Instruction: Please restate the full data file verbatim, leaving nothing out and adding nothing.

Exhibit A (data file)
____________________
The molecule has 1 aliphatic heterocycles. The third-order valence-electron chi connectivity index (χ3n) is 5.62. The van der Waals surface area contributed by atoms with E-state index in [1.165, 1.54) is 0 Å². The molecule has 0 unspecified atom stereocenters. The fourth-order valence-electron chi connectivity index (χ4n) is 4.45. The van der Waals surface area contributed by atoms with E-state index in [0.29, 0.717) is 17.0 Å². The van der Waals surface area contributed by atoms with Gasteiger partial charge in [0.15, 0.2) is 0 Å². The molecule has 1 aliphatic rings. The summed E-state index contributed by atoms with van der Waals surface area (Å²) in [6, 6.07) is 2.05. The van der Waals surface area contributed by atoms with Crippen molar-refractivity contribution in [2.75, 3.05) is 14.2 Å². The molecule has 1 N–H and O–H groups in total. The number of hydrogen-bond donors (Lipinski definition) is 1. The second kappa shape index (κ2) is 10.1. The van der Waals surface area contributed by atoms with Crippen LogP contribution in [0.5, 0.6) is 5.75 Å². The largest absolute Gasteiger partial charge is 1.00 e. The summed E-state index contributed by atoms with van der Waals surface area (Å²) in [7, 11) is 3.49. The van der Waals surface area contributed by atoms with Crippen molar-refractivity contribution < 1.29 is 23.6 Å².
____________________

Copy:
The molecule has 1 aliphatic heterocycles. The third-order valence-electron chi connectivity index (χ3n) is 5.62. The van der Waals surface area contributed by atoms with E-state index in [1.165, 1.54) is 0 Å². The molecule has 0 unspecified atom stereocenters. The fourth-order valence-electron chi connectivity index (χ4n) is 4.45. The van der Waals surface area contributed by atoms with E-state index in [0.29, 0.717) is 17.0 Å². The van der Waals surface area contributed by atoms with Gasteiger partial charge in [0.15, 0.2) is 0 Å². The molecule has 1 aliphatic rings. The summed E-state index contributed by atoms with van der Waals surface area (Å²) in [6, 6.07) is 2.05. The van der Waals surface area contributed by atoms with Crippen molar-refractivity contribution in [2.75, 3.05) is 14.2 Å². The molecule has 1 N–H and O–H groups in total. The number of hydrogen-bond donors (Lipinski definition) is 1. The second kappa shape index (κ2) is 10.1. The van der Waals surface area contributed by atoms with Crippen LogP contribution in [0.5, 0.6) is 5.75 Å². The largest absolute Gasteiger partial charge is 1.00 e. The summed E-state index contributed by atoms with van der Waals surface area (Å²) in [7, 11) is 3.49. The van der Waals surface area contributed by atoms with Crippen molar-refractivity contribution < 1.29 is 23.6 Å².